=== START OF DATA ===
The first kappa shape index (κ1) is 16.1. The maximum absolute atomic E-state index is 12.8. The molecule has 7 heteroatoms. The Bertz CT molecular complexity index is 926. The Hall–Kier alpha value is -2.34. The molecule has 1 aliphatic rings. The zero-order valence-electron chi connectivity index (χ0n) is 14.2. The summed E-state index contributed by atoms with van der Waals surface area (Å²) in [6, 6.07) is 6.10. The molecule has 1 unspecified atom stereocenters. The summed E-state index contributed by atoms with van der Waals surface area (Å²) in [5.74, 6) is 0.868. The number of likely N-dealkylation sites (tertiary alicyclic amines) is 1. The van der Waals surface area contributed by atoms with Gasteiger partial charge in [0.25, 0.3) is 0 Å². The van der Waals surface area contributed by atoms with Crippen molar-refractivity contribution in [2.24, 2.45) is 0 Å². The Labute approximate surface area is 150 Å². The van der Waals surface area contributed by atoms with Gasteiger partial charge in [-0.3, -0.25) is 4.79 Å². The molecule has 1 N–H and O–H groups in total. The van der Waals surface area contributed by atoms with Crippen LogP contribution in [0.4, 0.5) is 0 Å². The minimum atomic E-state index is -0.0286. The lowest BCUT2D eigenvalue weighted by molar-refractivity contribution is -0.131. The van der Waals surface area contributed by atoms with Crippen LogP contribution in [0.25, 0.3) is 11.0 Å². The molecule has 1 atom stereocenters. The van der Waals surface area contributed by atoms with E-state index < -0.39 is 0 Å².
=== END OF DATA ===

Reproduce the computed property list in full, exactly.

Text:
The first kappa shape index (κ1) is 16.1. The maximum absolute atomic E-state index is 12.8. The molecule has 7 heteroatoms. The Bertz CT molecular complexity index is 926. The Hall–Kier alpha value is -2.34. The molecule has 1 aliphatic rings. The zero-order valence-electron chi connectivity index (χ0n) is 14.2. The summed E-state index contributed by atoms with van der Waals surface area (Å²) in [6, 6.07) is 6.10. The molecule has 1 unspecified atom stereocenters. The summed E-state index contributed by atoms with van der Waals surface area (Å²) in [5.74, 6) is 0.868. The number of likely N-dealkylation sites (tertiary alicyclic amines) is 1. The van der Waals surface area contributed by atoms with Gasteiger partial charge in [0.25, 0.3) is 0 Å². The van der Waals surface area contributed by atoms with Crippen molar-refractivity contribution in [2.24, 2.45) is 0 Å². The Labute approximate surface area is 150 Å². The van der Waals surface area contributed by atoms with Gasteiger partial charge in [-0.3, -0.25) is 4.79 Å². The molecule has 1 N–H and O–H groups in total. The van der Waals surface area contributed by atoms with Crippen LogP contribution in [0.4, 0.5) is 0 Å². The minimum atomic E-state index is -0.0286. The lowest BCUT2D eigenvalue weighted by molar-refractivity contribution is -0.131. The van der Waals surface area contributed by atoms with Crippen LogP contribution in [0.25, 0.3) is 11.0 Å². The molecule has 1 atom stereocenters. The van der Waals surface area contributed by atoms with E-state index < -0.39 is 0 Å².